A Brief History of the World Ice Art Championships

A Brief History of the World Ice Art Championships

The 2018 World Ice Championships are sadly canceled.  The group that runs the world’s biggest ice sculpture competition just announced that this year’s event will not be held as planned from February 26 through March 17.  Due to a fire, the competition has been cancelled for 2018. Despite the fact that the competition venue, the George Horner Park has planned to rebuild by mid-February, Ice Alaska, the non-profit organization that arranges the event, decided to cancel and return all donated money. The organization is diligently working to make sure the 2019 World Ice Art Championship goes on.

Here is a brief history of The World Ice Art Championships.


Ice Alaska began organizing an Ice Art competition where teams from around the world could create sculptures out of pure Alaskan ice. The first championship was held in 1991 and attracted a lot of attention. Sixteen teams competed that first winter and the event lasted one week. The Ice Art Championship has grown and now lasts a month each winter. Teams have grown and the event has attracted a growing international crowd. What began with sixteen teams of sculptors has grown to over seventy-five teams. Since 2012 the event has been held at George Horner Park in Fairbanks, Alaska. The ice blocks used for sculptures are harvested from the 80 foot deep O’Grady Pond. the ice is so clear, people call it Arctic Diamond.


The World International Ice Art Championship consists of three main competitions. Each of The three is divided into 2 subcategories, abstract and realistic. The first competition is The largest and is called The Single Block Contest. Two-person teams work with a 5 feet x 8 feet x 3 feet Ice block weighing over 7800 pounds. Each team has 2 days to complete their sculpture without use of any heavy machinery. Conoco Phillips sponsors this event.  The second competition is called The Multi-Block Classic.  teams of four work with twelve blocks measuring 4 feet x 4 feet x 3 feet. Heavy equipment can be used to create sculptures up to 20 tons and over 25 feet high.  The event is sponsored by British Petroleum.  The final competition is The Fairbanks Open. This third event is not judged but allows amateur Ice sculptors to work along famous artists.  The Championship has expanded to include youth competitors.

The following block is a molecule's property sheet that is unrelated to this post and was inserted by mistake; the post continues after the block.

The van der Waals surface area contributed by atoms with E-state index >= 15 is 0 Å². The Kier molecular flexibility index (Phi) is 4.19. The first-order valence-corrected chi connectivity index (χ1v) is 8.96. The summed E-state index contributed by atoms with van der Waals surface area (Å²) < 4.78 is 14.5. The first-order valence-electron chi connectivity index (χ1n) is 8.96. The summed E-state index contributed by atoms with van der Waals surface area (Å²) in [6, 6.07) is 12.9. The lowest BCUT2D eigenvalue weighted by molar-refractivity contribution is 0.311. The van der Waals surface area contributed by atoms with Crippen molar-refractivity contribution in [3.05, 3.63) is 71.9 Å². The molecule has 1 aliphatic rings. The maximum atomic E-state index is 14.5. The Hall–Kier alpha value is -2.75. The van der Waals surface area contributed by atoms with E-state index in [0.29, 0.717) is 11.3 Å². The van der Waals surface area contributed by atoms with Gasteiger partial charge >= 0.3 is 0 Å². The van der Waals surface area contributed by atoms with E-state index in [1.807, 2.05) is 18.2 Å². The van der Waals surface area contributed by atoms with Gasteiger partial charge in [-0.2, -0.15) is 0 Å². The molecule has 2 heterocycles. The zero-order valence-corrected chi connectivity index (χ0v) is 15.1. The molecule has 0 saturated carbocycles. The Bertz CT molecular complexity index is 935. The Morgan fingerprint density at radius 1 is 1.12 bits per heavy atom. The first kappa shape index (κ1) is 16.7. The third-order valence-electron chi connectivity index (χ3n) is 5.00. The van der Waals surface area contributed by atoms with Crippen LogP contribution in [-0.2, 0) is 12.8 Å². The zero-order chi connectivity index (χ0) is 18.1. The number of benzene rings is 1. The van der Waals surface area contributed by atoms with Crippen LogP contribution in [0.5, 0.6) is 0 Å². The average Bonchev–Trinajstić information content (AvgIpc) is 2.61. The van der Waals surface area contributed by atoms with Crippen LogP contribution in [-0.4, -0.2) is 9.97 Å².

Things to do

Over the last 25 years, the World Ice Art Championship has grown into an international winter festival. Competitors and spectators not only enjoy viewing the ice sculptures but also many other events in the park and in and around Fairbanks. The festival has grown to include more than 100 sculptors from 30 countries and 50,000 spectators. George Horner Park includes a Kids’ Park each year. It includes slides, a maze, a skating rink and spinning cups all carved from Alaska ice. The park is built on 20 acres which includes the Alaska Railroad. Visitors can enjoy a tour of the park and surrounding beauty of Alaska on the Alaska Railroad Scenic Tour. There is also a nearby riverboat tour and ATV tours. Fairbanks has many interesting museums. Visitors can enjoy museums, shopping, dining and nightlife nearby the Ice Arts Festival.

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